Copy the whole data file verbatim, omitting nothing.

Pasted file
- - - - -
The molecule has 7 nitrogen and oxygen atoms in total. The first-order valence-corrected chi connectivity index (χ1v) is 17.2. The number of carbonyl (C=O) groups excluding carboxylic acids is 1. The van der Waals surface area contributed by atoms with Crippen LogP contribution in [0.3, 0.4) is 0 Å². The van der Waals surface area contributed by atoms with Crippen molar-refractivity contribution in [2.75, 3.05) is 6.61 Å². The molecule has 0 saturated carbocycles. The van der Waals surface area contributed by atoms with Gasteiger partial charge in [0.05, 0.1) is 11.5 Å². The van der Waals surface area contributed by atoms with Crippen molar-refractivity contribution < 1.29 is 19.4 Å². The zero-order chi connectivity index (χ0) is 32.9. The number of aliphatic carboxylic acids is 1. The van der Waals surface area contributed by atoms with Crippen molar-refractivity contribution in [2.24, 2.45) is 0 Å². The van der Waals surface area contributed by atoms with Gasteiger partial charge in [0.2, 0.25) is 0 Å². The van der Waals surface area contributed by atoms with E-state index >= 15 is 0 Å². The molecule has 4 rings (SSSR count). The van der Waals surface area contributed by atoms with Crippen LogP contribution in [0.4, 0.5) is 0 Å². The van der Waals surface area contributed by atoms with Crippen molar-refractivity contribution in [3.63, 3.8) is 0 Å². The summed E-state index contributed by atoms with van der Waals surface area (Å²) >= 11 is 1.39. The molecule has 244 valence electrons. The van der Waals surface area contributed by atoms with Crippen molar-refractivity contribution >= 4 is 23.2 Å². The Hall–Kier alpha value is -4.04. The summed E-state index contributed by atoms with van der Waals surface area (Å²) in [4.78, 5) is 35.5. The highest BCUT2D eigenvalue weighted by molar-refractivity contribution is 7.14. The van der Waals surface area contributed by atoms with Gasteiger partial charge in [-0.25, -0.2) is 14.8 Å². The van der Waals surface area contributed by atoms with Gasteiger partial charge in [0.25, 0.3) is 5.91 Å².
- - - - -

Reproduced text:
The molecule has 7 nitrogen and oxygen atoms in total. The first-order valence-corrected chi connectivity index (χ1v) is 17.2. The number of carbonyl (C=O) groups excluding carboxylic acids is 1. The van der Waals surface area contributed by atoms with Crippen LogP contribution in [0.3, 0.4) is 0 Å². The van der Waals surface area contributed by atoms with Crippen molar-refractivity contribution in [2.75, 3.05) is 6.61 Å². The molecule has 0 saturated carbocycles. The van der Waals surface area contributed by atoms with Gasteiger partial charge in [0.05, 0.1) is 11.5 Å². The van der Waals surface area contributed by atoms with Crippen molar-refractivity contribution < 1.29 is 19.4 Å². The zero-order chi connectivity index (χ0) is 32.9. The number of aliphatic carboxylic acids is 1. The van der Waals surface area contributed by atoms with Crippen molar-refractivity contribution in [2.24, 2.45) is 0 Å². The van der Waals surface area contributed by atoms with Gasteiger partial charge in [0.2, 0.25) is 0 Å². The van der Waals surface area contributed by atoms with E-state index >= 15 is 0 Å². The molecule has 4 rings (SSSR count). The van der Waals surface area contributed by atoms with Crippen LogP contribution in [0.4, 0.5) is 0 Å². The van der Waals surface area contributed by atoms with Crippen molar-refractivity contribution in [3.63, 3.8) is 0 Å². The summed E-state index contributed by atoms with van der Waals surface area (Å²) >= 11 is 1.39. The molecule has 244 valence electrons. The van der Waals surface area contributed by atoms with Crippen molar-refractivity contribution >= 4 is 23.2 Å². The Hall–Kier alpha value is -4.04. The summed E-state index contributed by atoms with van der Waals surface area (Å²) in [4.78, 5) is 35.5. The highest BCUT2D eigenvalue weighted by molar-refractivity contribution is 7.14. The van der Waals surface area contributed by atoms with Gasteiger partial charge in [-0.25, -0.2) is 14.8 Å². The van der Waals surface area contributed by atoms with Gasteiger partial charge in [0.25, 0.3) is 5.91 Å².